ZAMBIA – The Zambian government has introduced the Sustainable Agriculture Financing Facility credit window; an initiative designed to support and promote sustainable agriculture practices by providing accessible loans to farmers.
Agriculture Minister, Reuben Mtolo, revealed that these loans will be made available through banks at a competitive interest rate of 12 percent.
The minister emphasized that all beneficiaries will be required to enter binding agreements, committing to selling their produce to the Food Reserve Agency (FRA). This commitment serves as a market facilitation strategy, ensuring food security for the nation.
During a ministerial statement presented to the National Assembly, Minister Mtolo clarified that the loans would be provided in the form of farming inputs.
“The Sustainable Agriculture Financing Facility will not distribute cash to farmers. Instead, the focus is on providing the necessary inputs and support to enhance agricultural productivity and food security in the country”, he explained.
This targeted approach aims to benefit those farmers who are not covered under the Farmer Input Support Program (FISP), allowing them to access essential resources for agricultural production.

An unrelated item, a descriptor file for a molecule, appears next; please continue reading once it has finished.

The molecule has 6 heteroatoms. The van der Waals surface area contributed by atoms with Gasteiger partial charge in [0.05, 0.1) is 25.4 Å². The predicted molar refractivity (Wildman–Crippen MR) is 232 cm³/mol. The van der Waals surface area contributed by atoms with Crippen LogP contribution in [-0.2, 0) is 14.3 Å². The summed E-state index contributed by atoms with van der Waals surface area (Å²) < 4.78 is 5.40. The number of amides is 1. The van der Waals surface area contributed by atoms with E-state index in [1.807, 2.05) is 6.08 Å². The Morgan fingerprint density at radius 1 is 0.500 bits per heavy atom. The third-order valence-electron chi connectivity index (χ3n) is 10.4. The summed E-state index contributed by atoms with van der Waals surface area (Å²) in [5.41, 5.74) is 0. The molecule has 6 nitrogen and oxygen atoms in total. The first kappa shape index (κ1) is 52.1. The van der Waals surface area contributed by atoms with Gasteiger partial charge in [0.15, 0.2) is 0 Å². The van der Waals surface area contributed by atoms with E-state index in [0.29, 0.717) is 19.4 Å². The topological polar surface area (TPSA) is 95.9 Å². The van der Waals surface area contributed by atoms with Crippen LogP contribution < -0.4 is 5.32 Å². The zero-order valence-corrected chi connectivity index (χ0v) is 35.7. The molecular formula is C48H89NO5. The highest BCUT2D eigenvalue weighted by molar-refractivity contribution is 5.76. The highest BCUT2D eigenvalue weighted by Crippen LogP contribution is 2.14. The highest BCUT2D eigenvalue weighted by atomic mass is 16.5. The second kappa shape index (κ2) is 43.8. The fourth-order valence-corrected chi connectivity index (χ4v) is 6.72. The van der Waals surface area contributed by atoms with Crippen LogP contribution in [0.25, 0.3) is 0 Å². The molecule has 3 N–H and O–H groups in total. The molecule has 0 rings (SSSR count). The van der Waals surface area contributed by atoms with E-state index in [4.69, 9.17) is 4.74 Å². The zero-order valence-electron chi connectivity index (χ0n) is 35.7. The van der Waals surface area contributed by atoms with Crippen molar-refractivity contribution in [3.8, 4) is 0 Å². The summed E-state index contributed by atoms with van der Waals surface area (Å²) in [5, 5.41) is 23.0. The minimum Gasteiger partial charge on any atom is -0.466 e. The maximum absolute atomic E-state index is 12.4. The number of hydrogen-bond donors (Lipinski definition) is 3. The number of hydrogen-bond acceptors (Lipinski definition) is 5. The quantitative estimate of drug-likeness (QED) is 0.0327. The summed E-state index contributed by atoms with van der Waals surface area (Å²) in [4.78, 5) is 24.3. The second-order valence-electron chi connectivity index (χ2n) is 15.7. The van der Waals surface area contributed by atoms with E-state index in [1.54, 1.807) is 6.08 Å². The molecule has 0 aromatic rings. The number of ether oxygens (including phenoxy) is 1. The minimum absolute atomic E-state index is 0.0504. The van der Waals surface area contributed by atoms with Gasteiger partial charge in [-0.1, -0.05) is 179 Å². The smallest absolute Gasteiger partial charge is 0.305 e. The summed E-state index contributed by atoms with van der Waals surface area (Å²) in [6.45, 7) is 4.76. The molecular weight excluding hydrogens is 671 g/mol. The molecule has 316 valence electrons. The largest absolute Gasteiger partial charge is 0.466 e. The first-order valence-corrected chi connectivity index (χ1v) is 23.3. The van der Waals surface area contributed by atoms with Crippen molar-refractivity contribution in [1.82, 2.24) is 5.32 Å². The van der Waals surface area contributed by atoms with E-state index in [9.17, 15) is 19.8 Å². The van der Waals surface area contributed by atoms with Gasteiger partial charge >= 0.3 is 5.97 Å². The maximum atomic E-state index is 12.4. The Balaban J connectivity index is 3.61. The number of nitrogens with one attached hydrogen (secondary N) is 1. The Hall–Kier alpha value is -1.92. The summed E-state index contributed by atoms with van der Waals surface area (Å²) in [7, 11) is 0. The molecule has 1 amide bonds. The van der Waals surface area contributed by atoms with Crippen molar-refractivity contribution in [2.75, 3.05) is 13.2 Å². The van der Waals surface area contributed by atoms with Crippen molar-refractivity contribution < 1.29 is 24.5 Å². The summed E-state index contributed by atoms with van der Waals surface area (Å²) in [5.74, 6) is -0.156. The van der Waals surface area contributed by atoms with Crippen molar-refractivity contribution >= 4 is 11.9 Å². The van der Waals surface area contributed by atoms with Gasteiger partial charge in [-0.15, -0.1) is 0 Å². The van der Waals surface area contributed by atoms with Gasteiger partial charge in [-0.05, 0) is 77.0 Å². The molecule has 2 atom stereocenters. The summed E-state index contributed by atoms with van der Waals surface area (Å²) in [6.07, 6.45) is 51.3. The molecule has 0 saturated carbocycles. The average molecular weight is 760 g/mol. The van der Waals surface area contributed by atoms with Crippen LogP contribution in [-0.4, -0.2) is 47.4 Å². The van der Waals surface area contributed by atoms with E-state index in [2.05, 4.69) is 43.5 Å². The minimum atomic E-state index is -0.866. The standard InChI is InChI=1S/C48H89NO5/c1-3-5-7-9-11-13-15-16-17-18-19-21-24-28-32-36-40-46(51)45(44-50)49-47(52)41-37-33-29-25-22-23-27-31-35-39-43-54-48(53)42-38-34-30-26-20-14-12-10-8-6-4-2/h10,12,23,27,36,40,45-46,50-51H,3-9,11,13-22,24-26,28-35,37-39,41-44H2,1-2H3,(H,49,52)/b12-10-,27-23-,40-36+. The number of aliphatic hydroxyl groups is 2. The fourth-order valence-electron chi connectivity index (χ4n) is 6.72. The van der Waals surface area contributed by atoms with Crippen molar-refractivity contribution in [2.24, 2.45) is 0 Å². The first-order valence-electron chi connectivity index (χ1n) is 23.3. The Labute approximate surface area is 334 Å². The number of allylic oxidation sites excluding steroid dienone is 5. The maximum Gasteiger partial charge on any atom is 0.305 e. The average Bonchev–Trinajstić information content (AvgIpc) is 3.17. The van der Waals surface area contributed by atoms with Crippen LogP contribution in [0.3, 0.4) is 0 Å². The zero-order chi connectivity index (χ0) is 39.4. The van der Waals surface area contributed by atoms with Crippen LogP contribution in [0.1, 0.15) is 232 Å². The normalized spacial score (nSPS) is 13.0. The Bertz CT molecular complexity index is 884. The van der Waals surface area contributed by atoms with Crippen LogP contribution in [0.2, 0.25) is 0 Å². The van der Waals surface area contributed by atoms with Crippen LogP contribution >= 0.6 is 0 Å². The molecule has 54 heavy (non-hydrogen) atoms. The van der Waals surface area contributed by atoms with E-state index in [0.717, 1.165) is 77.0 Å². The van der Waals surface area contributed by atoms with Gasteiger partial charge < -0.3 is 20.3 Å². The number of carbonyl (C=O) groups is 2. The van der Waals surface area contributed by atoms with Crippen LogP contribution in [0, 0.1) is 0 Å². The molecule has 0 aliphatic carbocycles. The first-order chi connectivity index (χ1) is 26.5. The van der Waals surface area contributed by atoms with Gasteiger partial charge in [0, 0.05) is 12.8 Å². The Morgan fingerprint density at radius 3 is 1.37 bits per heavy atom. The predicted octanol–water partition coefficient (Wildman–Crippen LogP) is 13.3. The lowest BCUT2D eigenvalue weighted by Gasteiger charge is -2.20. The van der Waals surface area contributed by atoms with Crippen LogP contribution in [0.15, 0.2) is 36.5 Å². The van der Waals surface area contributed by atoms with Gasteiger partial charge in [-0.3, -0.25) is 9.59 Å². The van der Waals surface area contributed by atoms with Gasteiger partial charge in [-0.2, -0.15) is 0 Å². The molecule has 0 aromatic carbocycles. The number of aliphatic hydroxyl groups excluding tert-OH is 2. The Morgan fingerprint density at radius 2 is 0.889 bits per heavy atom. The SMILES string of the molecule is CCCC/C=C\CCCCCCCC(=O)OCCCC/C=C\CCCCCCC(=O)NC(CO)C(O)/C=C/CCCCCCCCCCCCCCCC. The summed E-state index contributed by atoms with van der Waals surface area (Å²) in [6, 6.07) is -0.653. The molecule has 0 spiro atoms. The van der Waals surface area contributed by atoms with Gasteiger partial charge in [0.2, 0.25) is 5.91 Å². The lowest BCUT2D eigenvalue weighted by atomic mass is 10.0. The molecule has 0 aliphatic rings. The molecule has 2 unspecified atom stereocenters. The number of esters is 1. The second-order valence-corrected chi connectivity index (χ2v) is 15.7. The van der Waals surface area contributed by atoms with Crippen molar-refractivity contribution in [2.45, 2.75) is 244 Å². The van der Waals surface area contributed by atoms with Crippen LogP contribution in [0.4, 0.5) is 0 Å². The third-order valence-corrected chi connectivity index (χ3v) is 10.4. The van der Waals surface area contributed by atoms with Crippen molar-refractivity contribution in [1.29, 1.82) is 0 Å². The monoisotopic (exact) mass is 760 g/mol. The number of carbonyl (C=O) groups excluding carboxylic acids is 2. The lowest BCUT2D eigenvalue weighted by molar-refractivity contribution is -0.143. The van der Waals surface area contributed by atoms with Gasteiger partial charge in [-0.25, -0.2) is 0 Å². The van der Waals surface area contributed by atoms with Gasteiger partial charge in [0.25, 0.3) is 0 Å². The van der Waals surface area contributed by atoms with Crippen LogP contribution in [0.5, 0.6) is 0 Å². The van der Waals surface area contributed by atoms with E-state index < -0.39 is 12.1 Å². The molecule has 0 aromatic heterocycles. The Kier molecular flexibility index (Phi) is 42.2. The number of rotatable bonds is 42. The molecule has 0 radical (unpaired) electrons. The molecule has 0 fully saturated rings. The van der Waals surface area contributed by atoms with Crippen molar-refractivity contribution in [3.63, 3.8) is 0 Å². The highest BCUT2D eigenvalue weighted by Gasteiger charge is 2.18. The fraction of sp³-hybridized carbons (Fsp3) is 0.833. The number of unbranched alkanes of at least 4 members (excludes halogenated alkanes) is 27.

According to the minister, the launch of this credit window is a significant step in advancing sustainable agriculture in Zambia, offering financial support to farmers and reinforcing the nation’s commitment to food self-sufficiency and economic growth.
This initiative holds the potential to improve the livelihoods of many smallholder farmers across the country.
The initiative follows a recent move when in January, the government under the Market Oriented Rice Development Project (MOReDeP) recruited 3,400 rice farmers in the quest for increased rice production.
According to Mr. Hamwete, Luapula Province Agricultural Officer, the MOReDeP project would enable the province to reach 12, 700 rice farmers before the project comes to an end in 2025 adding that the project will also be supporting the farmers with farming inputs.
He noted that farmers from 30 agricultural camps are already cultivating rice and are doing well adding that there is hope that rice production in the province will increase to about 3.5 tons per hectare by 2025.
Further, the project intends to link farmers with reliable markets, which has been the prevailing challenge.
“We are not only providing inputs to these farmers but also linking them to markets so that they do not have challenges when selling their harvest. The market has been one of the challenges that most farmers in Luapula Province have been facing,” he said.